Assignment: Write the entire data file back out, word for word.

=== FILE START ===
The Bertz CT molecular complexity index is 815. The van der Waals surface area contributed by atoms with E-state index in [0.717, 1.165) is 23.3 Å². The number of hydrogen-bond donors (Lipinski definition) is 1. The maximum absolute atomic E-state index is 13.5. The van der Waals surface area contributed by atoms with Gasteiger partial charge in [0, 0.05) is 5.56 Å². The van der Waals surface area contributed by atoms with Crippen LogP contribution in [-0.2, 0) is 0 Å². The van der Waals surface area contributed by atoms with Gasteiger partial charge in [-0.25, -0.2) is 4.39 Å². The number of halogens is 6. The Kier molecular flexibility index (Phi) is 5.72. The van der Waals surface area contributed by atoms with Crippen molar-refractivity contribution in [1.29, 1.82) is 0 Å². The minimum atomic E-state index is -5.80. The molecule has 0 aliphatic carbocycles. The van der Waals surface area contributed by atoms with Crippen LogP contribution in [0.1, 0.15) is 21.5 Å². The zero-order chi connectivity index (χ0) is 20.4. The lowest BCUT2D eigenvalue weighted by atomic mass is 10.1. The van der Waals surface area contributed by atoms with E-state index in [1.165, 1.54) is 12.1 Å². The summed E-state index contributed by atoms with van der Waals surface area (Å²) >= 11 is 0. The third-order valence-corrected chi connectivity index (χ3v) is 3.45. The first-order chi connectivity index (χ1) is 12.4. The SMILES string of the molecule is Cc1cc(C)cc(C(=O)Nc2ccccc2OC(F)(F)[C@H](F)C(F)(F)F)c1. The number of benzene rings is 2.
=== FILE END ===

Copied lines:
The Bertz CT molecular complexity index is 815. The van der Waals surface area contributed by atoms with E-state index in [0.717, 1.165) is 23.3 Å². The number of hydrogen-bond donors (Lipinski definition) is 1. The maximum absolute atomic E-state index is 13.5. The van der Waals surface area contributed by atoms with Gasteiger partial charge in [0, 0.05) is 5.56 Å². The van der Waals surface area contributed by atoms with Crippen LogP contribution in [-0.2, 0) is 0 Å². The van der Waals surface area contributed by atoms with Gasteiger partial charge in [-0.25, -0.2) is 4.39 Å². The number of halogens is 6. The Kier molecular flexibility index (Phi) is 5.72. The van der Waals surface area contributed by atoms with Crippen molar-refractivity contribution in [1.29, 1.82) is 0 Å². The minimum atomic E-state index is -5.80. The molecule has 0 aliphatic carbocycles. The van der Waals surface area contributed by atoms with Crippen LogP contribution in [0.1, 0.15) is 21.5 Å². The zero-order chi connectivity index (χ0) is 20.4. The lowest BCUT2D eigenvalue weighted by atomic mass is 10.1. The van der Waals surface area contributed by atoms with E-state index in [1.165, 1.54) is 12.1 Å². The summed E-state index contributed by atoms with van der Waals surface area (Å²) >= 11 is 0. The third-order valence-corrected chi connectivity index (χ3v) is 3.45. The first-order chi connectivity index (χ1) is 12.4. The SMILES string of the molecule is Cc1cc(C)cc(C(=O)Nc2ccccc2OC(F)(F)[C@H](F)C(F)(F)F)c1. The number of benzene rings is 2.